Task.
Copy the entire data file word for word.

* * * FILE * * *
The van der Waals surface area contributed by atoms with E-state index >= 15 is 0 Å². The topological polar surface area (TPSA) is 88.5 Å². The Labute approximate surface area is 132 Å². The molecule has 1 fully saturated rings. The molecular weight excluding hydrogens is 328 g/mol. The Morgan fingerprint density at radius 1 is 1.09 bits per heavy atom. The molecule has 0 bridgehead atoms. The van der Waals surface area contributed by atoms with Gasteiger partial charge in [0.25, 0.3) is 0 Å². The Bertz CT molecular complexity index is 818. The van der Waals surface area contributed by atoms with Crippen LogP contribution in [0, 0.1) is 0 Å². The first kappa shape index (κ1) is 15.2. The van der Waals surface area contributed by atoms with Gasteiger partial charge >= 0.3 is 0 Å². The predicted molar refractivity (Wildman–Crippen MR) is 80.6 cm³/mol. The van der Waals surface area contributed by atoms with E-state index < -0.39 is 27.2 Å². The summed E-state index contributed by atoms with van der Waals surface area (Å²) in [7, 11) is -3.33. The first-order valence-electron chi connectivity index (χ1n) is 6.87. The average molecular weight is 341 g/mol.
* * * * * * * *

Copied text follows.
The van der Waals surface area contributed by atoms with E-state index >= 15 is 0 Å². The topological polar surface area (TPSA) is 88.5 Å². The Labute approximate surface area is 132 Å². The molecule has 1 fully saturated rings. The molecular weight excluding hydrogens is 328 g/mol. The Morgan fingerprint density at radius 1 is 1.09 bits per heavy atom. The molecule has 0 bridgehead atoms. The van der Waals surface area contributed by atoms with Gasteiger partial charge in [0.25, 0.3) is 0 Å². The Bertz CT molecular complexity index is 818. The van der Waals surface area contributed by atoms with Crippen LogP contribution in [0, 0.1) is 0 Å². The first kappa shape index (κ1) is 15.2. The van der Waals surface area contributed by atoms with Gasteiger partial charge >= 0.3 is 0 Å². The predicted molar refractivity (Wildman–Crippen MR) is 80.6 cm³/mol. The van der Waals surface area contributed by atoms with E-state index < -0.39 is 27.2 Å². The summed E-state index contributed by atoms with van der Waals surface area (Å²) in [7, 11) is -3.33. The first-order valence-electron chi connectivity index (χ1n) is 6.87. The average molecular weight is 341 g/mol.